It is hard to say how long it will take for 3D printing to become a primary means of production for mass manufacturing. There are lots of opinions and many large companies have been planning and gradually working toward this – which will be the final evolutionary step for the widespread use of industrial 3D printing – for some time now. A recent partnership signed by EOS and plasmo Industrietechnik is one of the most promising moves toward establishing an ever larger use of DMLS technologies in series production.
The partnership is geared towards developing high-performance online monitoring solutions for additive manufacturing processes, which is considered a fundamental requirement to assure standardization of production and thus build more trust in this (relatively) new technology.
EOS is well established in the 3D printing sector. The company has been among the industrial additive manufacturing leaders since it was founded in 1989 and it offers integrated SLS and DMLS systems. Its brand is associated with the high quality of its products. I often find that behind some innovative or amazing looking design and mechanical product is an EOSINT plastic or metal sintering system. The company has customers across the world though it does not always exhibit them.
The other giant involved in this partnership is plasmo — another German company — that specializes in quality assurance and diagnostics systems for the manufacturing industry. It assists and certifies the production processes for very large high tech companies, operating mainly in the US and German naval, automotive and aerospace sectors. It counts Audi, Daimler, Opel, PSA, Suzuki, Volvo and Volkswagen among its customers.
The strength of this collaboration lies in the creation of a knowledge base on risk-control and production costs analyses for those companies that will continue to migrate away from the supply chain. Both partners know the market will advance when there will be total trust, when, finally, risk will be transformed to certain profits.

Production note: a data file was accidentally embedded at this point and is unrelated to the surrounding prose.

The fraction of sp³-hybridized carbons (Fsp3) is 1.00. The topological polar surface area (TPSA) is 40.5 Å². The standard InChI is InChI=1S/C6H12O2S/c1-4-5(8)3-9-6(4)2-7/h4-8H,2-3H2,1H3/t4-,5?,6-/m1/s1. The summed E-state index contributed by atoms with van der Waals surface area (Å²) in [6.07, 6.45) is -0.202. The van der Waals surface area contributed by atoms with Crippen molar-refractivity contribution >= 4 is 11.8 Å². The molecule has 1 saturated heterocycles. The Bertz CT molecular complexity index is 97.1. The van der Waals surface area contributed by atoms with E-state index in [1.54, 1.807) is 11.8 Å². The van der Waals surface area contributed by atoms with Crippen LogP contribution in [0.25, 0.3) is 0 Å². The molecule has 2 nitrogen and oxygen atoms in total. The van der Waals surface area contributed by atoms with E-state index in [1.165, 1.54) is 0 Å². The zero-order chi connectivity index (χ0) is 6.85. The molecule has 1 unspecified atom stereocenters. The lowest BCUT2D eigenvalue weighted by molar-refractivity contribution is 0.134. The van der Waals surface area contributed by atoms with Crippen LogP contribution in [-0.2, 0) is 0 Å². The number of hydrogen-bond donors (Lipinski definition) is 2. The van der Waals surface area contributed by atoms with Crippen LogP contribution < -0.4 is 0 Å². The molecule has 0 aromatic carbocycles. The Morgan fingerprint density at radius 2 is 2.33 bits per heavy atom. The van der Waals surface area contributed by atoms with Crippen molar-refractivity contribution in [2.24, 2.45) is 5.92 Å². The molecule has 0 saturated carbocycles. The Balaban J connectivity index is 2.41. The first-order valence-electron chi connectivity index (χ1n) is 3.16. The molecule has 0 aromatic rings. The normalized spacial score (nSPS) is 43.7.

Despite the development so far, the road ahead is still long. This type of partnership can generate added value by tackling themes of the utmost importance such as profit generation. Many companies are particularly unsure and discouraged in facing changes, especially in light of the premature pace undertaken by globalization, which led to the overproduction crises.
Commenting on the partnership, Dr. Adrian Keppler, Sales and Marketing Director (CMO) at EOS said: “A complete quality assurance chain makes a decisive contribution to boosting trust in a new technology. The decisive factors for our customers on the road towards series manufacturing are reproducible top-quality parts at the lowest costs per part possible. We already offer comprehensive quality assurance processes for our systems upstream and downstream of the manufacturing process. With modular online process monitoring we are extending this quality assurance by a further module and ensuring an even greater transparency during our quite complex building process. At the same time we are making a tool available to our customers, which they can use to build up their own quality assurance concept.”
EOS’ consolidated clients push in toward series manufacturing for producing high quality components that can be reproduced at the lowest possible costs. EOS wants to strengthen its offer with modular process monitoring systems, thus extending an added quality guarantee and more transparency during construction of particularly complex geometries. The two opposite faces of the market, the hesitant and the receptive, are coming together and plasmo will be one of the intermediaries.